By Pat Launer
Clive Staples Lewis (1898-1963) was famously known as C.S. Lewis, though his friends called him ‘Jack.’
A few months before he puts in an appearance in the delightful intellectual exchange, “Freud’s Last Session,” at Lamb’s Players Theatre in April, he’s doing a brief solo performance (in the person of writer/actor Tom Key), in “C.S. Lewis Onstage.”
Key, the executive artistic director of Theatrical Outfit in Atlanta, is no stranger to Lamb’s. This is, in fact, the fourth time he’s doing this particular show here, but his connection goes further back than that. Lamb’s producing artistic director Robert Smyth has known Key for 37 years, and Key’s “Cotton Patch Gospel,” with music by Harry Chapin, has been performed at Lamb’s a number of times, both as a solo piece (by Key) and an ensemble work.
Now Key is back as Lewis, in an extended monologue he wrote for himself in 1977 (clearly to showcase his acting acument, as much as the genius of Lewis). The piece is framed as a public reading of the “The Screwtape Letters,” Lewis’ satirical, epistolary disquisition on Hell, temptation, humanity and Christian faith, written as letters from a senior Devil to a junior.
Giving us a little personal glimpse of the beloved Oxford and Cambridge professor, Lewis explains that he’s behind in his correspondence, and asks the audience if he can just finish a letter before he begins (it turns out that, the note he’s been avoiding informs a friend of the death of Lewis’ beloved late-life wife, the American writer Joy Davidman).
In another break from his protracted reading, he searches for his promised cup of tea, exploring every nook of the stage (the bare bones of the bi-level set for Lambs’ season opener, “You Can’t Take It With You”). Unable to find tea, he settles for the decanter of whiskey on the desk (said desk, plus a chair and piles of books comprise the design for this play, which is probably all Lewis would have needed).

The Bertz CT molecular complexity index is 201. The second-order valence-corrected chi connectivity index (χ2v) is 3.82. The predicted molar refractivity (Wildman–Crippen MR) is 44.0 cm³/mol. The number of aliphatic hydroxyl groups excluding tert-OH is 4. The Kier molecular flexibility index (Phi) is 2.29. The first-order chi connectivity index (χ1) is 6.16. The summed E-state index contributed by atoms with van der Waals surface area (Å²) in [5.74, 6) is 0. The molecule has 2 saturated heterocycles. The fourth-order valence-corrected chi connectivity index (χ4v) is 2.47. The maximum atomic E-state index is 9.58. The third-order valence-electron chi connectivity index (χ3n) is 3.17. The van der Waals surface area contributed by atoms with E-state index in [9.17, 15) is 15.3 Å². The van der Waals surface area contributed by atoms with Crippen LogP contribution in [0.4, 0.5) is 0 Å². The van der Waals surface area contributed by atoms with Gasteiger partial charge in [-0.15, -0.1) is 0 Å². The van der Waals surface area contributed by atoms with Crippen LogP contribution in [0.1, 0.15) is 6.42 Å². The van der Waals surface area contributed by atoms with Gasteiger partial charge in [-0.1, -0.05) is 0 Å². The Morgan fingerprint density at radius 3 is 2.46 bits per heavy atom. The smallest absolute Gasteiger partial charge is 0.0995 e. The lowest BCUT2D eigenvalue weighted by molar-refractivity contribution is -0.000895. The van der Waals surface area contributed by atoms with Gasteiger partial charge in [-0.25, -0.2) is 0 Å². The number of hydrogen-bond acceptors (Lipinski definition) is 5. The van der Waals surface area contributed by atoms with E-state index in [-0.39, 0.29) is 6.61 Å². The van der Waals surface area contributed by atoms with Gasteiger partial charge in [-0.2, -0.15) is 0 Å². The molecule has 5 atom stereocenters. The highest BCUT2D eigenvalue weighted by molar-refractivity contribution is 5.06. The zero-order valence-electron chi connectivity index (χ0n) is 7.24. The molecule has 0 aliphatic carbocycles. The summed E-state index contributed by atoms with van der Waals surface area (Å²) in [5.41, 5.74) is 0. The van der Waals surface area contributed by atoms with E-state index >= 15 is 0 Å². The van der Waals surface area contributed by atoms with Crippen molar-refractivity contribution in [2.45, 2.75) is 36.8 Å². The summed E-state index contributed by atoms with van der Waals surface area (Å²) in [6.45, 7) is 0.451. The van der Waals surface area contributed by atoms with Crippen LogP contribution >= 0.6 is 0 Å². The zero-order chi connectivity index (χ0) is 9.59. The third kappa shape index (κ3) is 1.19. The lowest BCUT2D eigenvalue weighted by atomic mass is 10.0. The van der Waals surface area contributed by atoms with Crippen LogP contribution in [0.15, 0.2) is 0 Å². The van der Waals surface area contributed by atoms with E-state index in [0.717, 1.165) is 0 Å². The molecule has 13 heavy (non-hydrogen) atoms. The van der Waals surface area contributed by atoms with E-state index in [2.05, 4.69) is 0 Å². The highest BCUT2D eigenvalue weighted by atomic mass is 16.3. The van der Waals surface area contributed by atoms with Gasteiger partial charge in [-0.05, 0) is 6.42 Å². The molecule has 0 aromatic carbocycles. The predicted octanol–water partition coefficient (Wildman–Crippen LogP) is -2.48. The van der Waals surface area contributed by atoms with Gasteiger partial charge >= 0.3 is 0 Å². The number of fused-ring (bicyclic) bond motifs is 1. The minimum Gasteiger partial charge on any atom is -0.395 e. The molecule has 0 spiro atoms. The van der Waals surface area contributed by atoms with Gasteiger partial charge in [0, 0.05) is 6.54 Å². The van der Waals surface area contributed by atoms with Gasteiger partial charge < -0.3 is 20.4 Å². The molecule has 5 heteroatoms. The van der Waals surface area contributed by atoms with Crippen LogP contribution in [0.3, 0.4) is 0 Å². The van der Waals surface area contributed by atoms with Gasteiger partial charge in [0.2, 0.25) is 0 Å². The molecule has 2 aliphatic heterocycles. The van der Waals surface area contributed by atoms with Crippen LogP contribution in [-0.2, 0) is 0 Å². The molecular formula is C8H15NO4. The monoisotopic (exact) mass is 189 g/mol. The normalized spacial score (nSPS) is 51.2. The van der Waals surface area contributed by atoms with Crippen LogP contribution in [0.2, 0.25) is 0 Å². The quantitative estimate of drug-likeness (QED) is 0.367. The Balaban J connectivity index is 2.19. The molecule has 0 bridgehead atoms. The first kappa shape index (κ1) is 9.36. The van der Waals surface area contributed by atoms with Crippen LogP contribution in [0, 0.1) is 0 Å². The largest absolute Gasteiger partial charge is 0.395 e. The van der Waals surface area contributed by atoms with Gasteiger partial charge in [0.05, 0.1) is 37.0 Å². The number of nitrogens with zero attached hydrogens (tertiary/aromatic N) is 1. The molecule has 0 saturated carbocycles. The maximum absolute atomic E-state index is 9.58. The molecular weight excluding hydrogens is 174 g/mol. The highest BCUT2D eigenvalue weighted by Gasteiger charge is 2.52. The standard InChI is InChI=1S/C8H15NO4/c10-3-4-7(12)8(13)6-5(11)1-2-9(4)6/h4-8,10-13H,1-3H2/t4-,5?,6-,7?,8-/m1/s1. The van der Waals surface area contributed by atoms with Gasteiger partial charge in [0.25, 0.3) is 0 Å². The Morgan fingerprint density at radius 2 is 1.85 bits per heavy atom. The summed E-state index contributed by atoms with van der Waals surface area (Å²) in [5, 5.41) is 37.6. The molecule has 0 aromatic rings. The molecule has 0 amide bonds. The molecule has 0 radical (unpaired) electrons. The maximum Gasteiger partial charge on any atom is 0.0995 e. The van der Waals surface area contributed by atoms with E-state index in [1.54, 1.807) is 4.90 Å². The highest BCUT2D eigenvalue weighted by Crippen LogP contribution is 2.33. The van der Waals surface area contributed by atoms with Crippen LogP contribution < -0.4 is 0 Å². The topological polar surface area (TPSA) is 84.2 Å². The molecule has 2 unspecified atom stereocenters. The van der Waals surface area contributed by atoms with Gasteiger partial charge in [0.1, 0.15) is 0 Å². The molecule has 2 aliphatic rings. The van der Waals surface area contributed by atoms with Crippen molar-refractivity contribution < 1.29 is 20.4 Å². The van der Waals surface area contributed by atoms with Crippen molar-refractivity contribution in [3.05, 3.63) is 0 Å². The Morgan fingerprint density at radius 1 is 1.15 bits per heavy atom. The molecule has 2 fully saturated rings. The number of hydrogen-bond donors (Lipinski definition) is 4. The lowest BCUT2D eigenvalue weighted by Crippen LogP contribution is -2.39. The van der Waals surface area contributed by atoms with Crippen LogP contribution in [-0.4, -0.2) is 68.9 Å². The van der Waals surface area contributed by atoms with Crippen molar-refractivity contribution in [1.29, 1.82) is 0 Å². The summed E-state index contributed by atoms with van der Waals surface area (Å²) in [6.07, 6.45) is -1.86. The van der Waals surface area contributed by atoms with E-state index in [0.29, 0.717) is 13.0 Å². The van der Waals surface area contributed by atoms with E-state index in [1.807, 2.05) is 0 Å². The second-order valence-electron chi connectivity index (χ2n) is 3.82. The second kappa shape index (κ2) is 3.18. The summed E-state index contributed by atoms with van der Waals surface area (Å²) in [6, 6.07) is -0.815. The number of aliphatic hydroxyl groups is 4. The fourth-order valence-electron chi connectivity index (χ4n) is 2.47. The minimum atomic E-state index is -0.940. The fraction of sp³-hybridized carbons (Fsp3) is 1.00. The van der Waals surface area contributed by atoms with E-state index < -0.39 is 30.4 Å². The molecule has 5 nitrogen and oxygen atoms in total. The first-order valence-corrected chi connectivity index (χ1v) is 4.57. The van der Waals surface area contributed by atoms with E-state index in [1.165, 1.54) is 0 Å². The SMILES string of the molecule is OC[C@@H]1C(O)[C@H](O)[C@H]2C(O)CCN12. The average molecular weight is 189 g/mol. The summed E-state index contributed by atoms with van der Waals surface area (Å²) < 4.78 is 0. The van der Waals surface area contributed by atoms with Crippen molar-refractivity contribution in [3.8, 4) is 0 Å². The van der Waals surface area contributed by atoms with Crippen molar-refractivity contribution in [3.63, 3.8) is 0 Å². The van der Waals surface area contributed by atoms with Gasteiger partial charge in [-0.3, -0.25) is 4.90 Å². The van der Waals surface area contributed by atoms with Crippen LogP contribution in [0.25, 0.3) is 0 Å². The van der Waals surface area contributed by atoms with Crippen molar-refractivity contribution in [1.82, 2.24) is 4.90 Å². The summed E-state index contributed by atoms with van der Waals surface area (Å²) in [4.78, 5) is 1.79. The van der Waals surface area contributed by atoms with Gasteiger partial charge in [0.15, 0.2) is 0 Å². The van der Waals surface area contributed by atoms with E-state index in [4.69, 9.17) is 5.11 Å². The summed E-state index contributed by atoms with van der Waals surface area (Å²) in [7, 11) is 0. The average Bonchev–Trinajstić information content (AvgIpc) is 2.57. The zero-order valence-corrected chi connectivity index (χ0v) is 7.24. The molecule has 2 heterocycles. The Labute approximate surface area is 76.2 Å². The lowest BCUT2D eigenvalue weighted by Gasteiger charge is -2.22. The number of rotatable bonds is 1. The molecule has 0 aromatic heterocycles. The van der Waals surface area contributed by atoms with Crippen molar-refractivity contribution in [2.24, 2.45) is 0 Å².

After repeatedly disparaging his appearance, he goes on to say that his “poems were not nearly as successful as the letters from Hell.” But he recites several anyway, starting with “A Confession,” which focuses on “my limitations as a poet.” (Part of the poem takes aim at the metaphors of a more acclaimed poet, T.S. Eliot).
Alas, given the show’s dependence on lengthy segments from “Screwtape,” we learn too little about the writer himself. The tidbits we get are fascinating (like his brother, Lewis only had one joint in his thumb, which made writing literally “painful”).
His celebrated wit is in short supply, though there are sly subtleties in the writing. And when Key performs the poetry, he shamelessly declaims.
“As you can see,” Lewis tells us, “I rather prefer the ham style of acting.” Those hammy moments aren’t the best of the piece, which is, in general, a dry, intense, sometimes arcane advocacy of “mere Christianity” (stripped of political ideology), coupled with other deep thoughts from one of the great thinkers of the 20th century.
Lewis was a prolific writer. I would have enjoyed hearing some of his lighter or fantastical fare (excerpts from “The Chronicles of Narnia” or “The Space Trilogy,” for example). I also craved more of the man. Perhaps the point here is to entice the listener (if s/he isn’t already a devotee) to become a reader of Lewis, to find out more about him through his works.
Though Key gives a formidable performance (and solo shows are always a challenge, for actor and audience alike), I hankered for more humor, fancy and personal detail.
- “C.S. Lewis Onstage” runs through January 18 at Lamb’s Players Theatre, 1142 Orange Ave., Coronado
- Performances are 7:30 p.m. Tuesday-Thursday, 8 p.m. Friday-Saturday, 4 p.m. Saturday and 2 p.m. Sunday
- Tickets ($22-$72),are available at 619-437-6000 or online at www.lambsplayers.org
- Running time: 90 min.
Pat Launer is a long-time San Diego arts writer and an Emmy Award-winning theater critic. An archive of her previews and reviews can be found at www.patteproductions.com.
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